On Sunday, Sotomayor also received the endorsement of the International Association of Chiefs of Police. The White House pointed out that the IACP's backing amounts to Sotomayor's receiving the support of every major law enforcement organization in the U.S., representing nearly all of law enforcement.
Democrats say litigants before the high court have nothing to fear. Sotomayor's record shows her to be a "mainstream judge," Sen. Patrick Leahy, chairman of the Judiciary Committee, told CBS' "Face the Nation."
Sen. Chuck Schumer, D-N.Y., who will introduce Sotomayor to the panel on Monday, called her a meticulous judge who "goes out of her way, as a good jurist should, to follow the law, no matter what her sympathies tell her."
The "wise Latina" remark also creates a difficult proposition for Republicans who don't want to appear discriminatory in their opposition to a female, Hispanic judge. Cornyn, R-Texas, highlighted the potential political pitfalls for Republicans when he noted on "FOX News Sunday" that a third of his constituents are Hispanic.
"I understand that what they want, and what every nominee deserves, is for the nominee to be treated with respect. And we will. We're not going to filibuster Judge Sotomayor like the Democrats did Miguel Estrada, who would have been on the Supreme Court ... if he had not been filibustered and denied an up or down vote."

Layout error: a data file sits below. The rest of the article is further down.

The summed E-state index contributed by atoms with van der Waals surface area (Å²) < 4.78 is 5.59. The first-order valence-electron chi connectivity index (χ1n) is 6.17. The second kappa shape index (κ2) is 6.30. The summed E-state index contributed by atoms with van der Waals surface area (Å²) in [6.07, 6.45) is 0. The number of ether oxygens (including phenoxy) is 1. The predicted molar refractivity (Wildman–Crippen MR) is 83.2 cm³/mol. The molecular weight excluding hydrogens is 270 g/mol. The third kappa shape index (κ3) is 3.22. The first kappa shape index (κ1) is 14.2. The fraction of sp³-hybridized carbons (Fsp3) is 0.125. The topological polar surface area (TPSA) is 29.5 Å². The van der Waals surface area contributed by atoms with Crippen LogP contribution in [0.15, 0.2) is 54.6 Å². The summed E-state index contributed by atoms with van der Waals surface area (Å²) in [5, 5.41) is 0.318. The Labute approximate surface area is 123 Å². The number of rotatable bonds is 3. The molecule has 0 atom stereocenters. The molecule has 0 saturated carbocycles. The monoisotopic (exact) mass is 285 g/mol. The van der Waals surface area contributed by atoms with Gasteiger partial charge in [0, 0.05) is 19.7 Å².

But racial bias forms the most notable area of dissent, as Sotomayor has also ruled against white firefighters in New Haven, Conn., who performed better on a promotion exam but were denied promotions.
The Supreme Court agreed in a 5-4 vote last month that the firefighters were wrongly denied their promotions, reversing a decision by Sotomayor and two other federal appeals court judges.
Republicans might use the wise Latina comment and the New Haven case "to imply that Sotomayor is a prisoner of identity politics," said David Garrow, a Cambridge University historian who follows the court.
"A lot of it is going to really depend not on particular answers but on how she comes across as a personality," Garrow said.